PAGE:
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How to Mitigate Hidden Security Challenges Lurking Within Data Centers

In addition to the risks posed by hackers, there are plenty of other, less-publicized threats.

Russ Ernst is Vice President of Product Management for Blancco Technology Group.

Achieving across-the-board security for an enterprise data center can be a major challenge. The same things that make data centers so vital to a business – storage, highly-connected networks and cloud infrastructure support – also increase the number of potential threats to the organization and can open it up to a variety of different types of cyberattacks. In addition to the risks posed by hackers, there are plenty of other, less-publicized threats that should be keeping CISOs, IT pros and data center managers up at night.

Through my consultations with countless organizations regarding data security best practices, I’ve seen and heard it all. Taking these many conversations and experiences into account, I believe there are four hidden security challenges lurking within today’s enterprise data centers:


Believe it or not, your people are your greatest threat to data center security. No matter how updated your security technology is, if your employees aren’t well-vetted and well-trained, your information will still be at risk. Your staff is a vital part of keeping your data center up and running, so insider threats must be considered – no matter how strict your hiring processes are.

To mitigate these risks, I’d recommend holding continuous data security trainings for employees across your organization – not only in IT, but in HR, finance and other key departments as well. Make sure your employees never rely on someone’s word alone to get past security procedures or secure checkpoints (for example, “I forgot my badge,” or “I’ve been working closely with [Name].” You may also want to consider sending “practice” phishing emails to see how employees respond, or other such situational awareness training tactics.

Physical Security 

Physical security should never be an afterthought. Unfortunately, many organizations gloss over physical risks when planning their data center security strategy, focusing more on cybersecurity threats. Even if you have the best cybersecurity plans in place, it’s still possible for individuals to physically threaten your data center. The best way to avoid risk is to have a good combination of both. Consider the following:

  • Alarms: These should include motion detection, breakage sensors and door sensors.
  • Access Control: Limit the individuals who have access to certain areas/rooms within your data center and use multiple forms of authentication when possible.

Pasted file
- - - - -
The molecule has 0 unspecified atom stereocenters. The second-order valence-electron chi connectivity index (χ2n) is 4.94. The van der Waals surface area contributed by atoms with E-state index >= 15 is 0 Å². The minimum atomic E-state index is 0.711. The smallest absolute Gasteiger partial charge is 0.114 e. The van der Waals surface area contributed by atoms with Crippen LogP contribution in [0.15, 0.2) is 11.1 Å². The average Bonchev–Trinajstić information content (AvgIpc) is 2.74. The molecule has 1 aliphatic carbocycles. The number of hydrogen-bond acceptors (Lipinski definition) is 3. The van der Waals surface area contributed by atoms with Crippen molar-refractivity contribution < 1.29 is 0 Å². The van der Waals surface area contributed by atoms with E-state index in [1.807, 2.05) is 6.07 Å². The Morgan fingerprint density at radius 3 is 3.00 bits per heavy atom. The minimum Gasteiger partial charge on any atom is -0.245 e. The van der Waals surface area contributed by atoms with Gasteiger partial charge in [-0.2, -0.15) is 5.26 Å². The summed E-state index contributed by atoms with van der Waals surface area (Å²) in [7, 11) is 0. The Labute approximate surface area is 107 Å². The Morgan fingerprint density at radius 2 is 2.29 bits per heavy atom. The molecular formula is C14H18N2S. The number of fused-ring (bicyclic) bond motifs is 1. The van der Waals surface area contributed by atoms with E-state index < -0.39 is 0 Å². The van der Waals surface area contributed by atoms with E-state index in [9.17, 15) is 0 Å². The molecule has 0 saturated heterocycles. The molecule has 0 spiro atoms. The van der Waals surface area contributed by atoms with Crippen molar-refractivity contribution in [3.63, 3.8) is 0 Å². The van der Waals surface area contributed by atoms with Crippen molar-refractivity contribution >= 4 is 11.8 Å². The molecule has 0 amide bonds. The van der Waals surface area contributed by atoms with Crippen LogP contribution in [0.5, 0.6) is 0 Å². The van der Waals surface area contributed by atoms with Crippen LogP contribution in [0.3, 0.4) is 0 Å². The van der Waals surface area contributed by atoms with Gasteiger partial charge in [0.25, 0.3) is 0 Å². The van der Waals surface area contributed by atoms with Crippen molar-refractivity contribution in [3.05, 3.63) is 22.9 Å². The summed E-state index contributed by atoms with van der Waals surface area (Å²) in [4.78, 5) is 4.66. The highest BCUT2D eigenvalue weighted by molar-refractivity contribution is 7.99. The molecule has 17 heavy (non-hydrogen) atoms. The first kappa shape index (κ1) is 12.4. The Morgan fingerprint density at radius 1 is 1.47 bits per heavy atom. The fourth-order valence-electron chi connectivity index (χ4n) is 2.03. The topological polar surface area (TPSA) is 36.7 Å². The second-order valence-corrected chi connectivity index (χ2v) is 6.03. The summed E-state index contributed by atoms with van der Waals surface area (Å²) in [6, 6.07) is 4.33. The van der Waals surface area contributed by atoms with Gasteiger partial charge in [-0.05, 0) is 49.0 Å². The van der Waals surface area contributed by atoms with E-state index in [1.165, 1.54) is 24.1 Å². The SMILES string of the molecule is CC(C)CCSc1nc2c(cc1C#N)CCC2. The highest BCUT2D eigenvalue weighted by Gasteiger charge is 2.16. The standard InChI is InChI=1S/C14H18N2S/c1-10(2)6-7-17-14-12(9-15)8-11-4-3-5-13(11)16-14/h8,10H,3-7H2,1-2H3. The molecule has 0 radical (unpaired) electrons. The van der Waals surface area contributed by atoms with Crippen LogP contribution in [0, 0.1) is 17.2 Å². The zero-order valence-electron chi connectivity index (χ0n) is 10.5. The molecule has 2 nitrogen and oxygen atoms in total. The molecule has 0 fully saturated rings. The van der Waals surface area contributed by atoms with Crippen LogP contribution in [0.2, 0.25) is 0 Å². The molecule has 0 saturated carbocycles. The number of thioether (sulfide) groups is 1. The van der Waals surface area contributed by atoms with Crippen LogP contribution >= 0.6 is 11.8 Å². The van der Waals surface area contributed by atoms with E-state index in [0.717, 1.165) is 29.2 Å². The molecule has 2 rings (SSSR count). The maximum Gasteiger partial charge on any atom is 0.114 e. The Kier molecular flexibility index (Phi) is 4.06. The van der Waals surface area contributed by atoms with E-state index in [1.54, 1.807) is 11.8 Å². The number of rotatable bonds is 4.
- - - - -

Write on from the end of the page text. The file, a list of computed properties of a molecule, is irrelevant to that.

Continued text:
• Video Cameras: Focus on inside and outside doors and add at least one in each server room – preferably one per rack row.
  • Water and Temperature Sensors: Put alerts in place if pipes break/flooding occurs. Temperature sensors should send alerts if the AC fails and the room/hardware overheats.

Physical IT Assets

The physical security of IT assets is also often overlooked. Many enterprise data centers have loose drives or outdated servers in storage closets. If these IT assets aren’t sanitized in an efficient manner, then they post a substantial risk for the entire organization if they wind up lost or stolen.

Think about it – if you cannot account for a data-bearing device, you can’t be sure if it’s been lost or stolen. I’ve often seen these situations come to light with equipment inventory reports. It’s only then that the enterprise is forced to determine if a breach has occurred and if their data has been compromised.

Whether you’re using physical destruction, software-based data erasure or a mix of both, you need to make sure your IT assets are cleared of data before they ever leave your facility – even if they’re on the way to an ITAD for physical destruction. Security issues can happen in-transit, so it’s always best to erase first.

The Internet of Things

More IoT devices and connections create more unknown variables, bringing new and unforeseen challenges to the enterprise data center.

CISOs and IT Managers should consider a few best practices to safeguard themselves from Internet of Things-related risks – always change the default password on connected devices, consider outsourcing storage and networking functions when possible (the more devices you have connected, the more ways there are for hackers to infiltrate your network) and encrypt IoT data, including stored data to prevent interception.

Ensuring an enterprise data center is protected from cyber threats, as well as physical risks such as rogue employees and unauthorized break-ins and thefts, is imperative for the long-term health of your organization. I’d strongly encourage all those responsible for the safeguarding of their company’s data to keep these best practices in mind while putting their strategies in place.

Opinions expressed in the article above do not necessarily reflect the opinions of Data Center Knowledge and Informa.

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